Digging into the Phelps “Translation” of Egyptian: Textual Evidence That Phelps Recognized That Three Lines of Egyptian Yielded About Four Lines of English

Update, April 30, 2019: Today I noticed there is another document from Oliver Cowdery mentioning Katumin and giving the same English text that Phelps provides. The document is listed as “‘Valuable Discovery,’ circa Early July 1835.” Interestingly, Cowdery places some of the same Egyptian characters in line with the English. His document, from a notebook signed on the cover by Joseph Smith, associates only 6 or 7 characters with the English text, which may explain what he means when speaking of the “comprehensive” nature of the Egyptian and may indicate that Phelps believed he had only provided part of the translation of the Egyptian after all. I may have been wrong in my analysis below, at least in part.

Cowdery, like Phelps in his notebook, spells the names without the added “h” after some vowels that would become more common after Joseph and his brethren began study Hebrew at the end of 1835 and especially in 1836 when Joshua Seixas came to Kirtland at Joseph’s request. These spelling clues may be one of the most important things about these documents, showing how spelling changes after Joseph and his brethren began zealously learning Hebrew from Joshua Seixas in early 1836, which has the surprising implication that the dates many people have assumed for the Kirtland Egyptian Papers are simply too early, and may need to be reclassified as 1836 works, thus coming after the translation of at least much of the Book of Abraham had been completed. Further research is needed on this issue. See the discussion on my following post from April 30, 2019, “Two Important, Even Troubling, Clues About Dating from W.W. Phelps’ Notebook with Egyptian ‘Translation’.”

My original post here follows. Take it with a grain of salt, though it may still apply to what Phelps initially thought. 

It is possible that Cowdery’s document influenced Phelps and made him realize that the translation he provided may only be a partial translation, leading to the later use of pencil to add “in part” in a note on his document. Or Phelps may have understood that same association of characters. Cowdery’s final character is backwards compared to Phelps, showing how poor the quality was for the copying of Egyptian characters. Phelps’ view of the relationship between the Egyptian and the English may have changed, leading him to later pencil in “in part,” or it may have been the same as Cowdery’s all along. In any case, this important data does show that at least one scribe may have attributed a large number of words to a few Egyptian characters, with 7 or 8 characters representing about 50 words of English — still not one character for hundreds of words, though Cowdery’s second sentence has just one character, making it relatively expansive. This certainly weakens the argument that there was a much less compact relationship. However, with Katumin occurring at the beginning and again in the middle of Phelps’ English and in the Egyptian characters associated with it. it may be that when he penned his statement, he thought the ratio of Egyptian to English was not much smaller than 1, but later changed his mind based on input from Cowdery. Still unclear.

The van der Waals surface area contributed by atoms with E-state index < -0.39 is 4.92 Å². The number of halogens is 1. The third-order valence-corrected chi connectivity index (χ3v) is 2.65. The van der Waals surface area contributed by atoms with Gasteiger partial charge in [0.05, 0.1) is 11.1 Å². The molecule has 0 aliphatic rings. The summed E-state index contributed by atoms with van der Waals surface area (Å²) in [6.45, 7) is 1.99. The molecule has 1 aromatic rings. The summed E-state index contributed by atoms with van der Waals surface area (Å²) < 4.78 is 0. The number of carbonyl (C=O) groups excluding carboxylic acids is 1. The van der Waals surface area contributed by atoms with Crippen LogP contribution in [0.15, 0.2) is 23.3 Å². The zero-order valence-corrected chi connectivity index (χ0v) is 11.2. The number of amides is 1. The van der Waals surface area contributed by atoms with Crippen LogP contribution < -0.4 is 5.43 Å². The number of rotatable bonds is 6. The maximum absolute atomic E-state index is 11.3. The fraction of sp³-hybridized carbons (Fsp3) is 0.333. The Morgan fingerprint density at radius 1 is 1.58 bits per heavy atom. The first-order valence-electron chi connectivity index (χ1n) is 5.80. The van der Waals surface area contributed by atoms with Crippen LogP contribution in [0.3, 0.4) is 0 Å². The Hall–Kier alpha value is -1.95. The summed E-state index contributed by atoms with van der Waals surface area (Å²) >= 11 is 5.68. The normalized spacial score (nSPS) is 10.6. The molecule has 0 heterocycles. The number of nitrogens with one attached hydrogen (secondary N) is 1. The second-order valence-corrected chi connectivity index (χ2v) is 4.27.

These issues are secondary compared to the more important issue coming from this document: the pre-Seixas spelling of Onita and Katumin in Phelps’ document, with the same spelling of Katumin in Cowdery’s, while he has “Onitas” instead of Onitah

The manuscript from W.W. Phelps that presents three lines of Egyptian and four lines of English as a translation deserves more attention, in my opinion (see the document and discussion in my recent post, “Did Joseph’s Scribes Think He Translated Paragraphs of Text from a Single Egyptian Character? A View from W.W. Phelps“). Some have argued here that the later addition of a faint “in part” on the page is consistent with the idea that Phelps thought Joseph was translating large chunks of text from single characters, but there’s no hint of such a view in Phelps’ letter. But let’s take a closer look.

Note that the first English word, Katumin, happens to be a name that is found in the Kirtland Egyptian Papers. Let’s see what we can learn about Katumin from that source. In occurs in all three of the Egyptian Alphabets (Egyptian Alphabet A by Oliver Cowdery and Warren Parrish, Egyptian Alphabet B by Oliver Cowdery and Egyptian Alphabet C by W.W. Phelps). Here are the relevant portions of A, B, and C in order, followed by the transcriptions:

Alphabet A: “Kah tou man   /  the name of a royal family in female line”

Alphabet B: Kah-tou=mun / The name of the a royal famil[y]— The female line”

Alphabet C: Kah=tou=mun / The name of the <​a​> royal family, in the female line”

The symbol for this female name is something like an “0” or a pair of adjacent parentheses.

Interestingly, Phelps’ English translation begins with a variation of this name:

Katumin, Princess, daughter of On=i=tas <​King​> of Egypt, who began to reign in the year of the world, 2962. Katumin was born in the 30th year of the reign of her father, and died when <​s​>he was 28 years old, which was <​the year​> 3020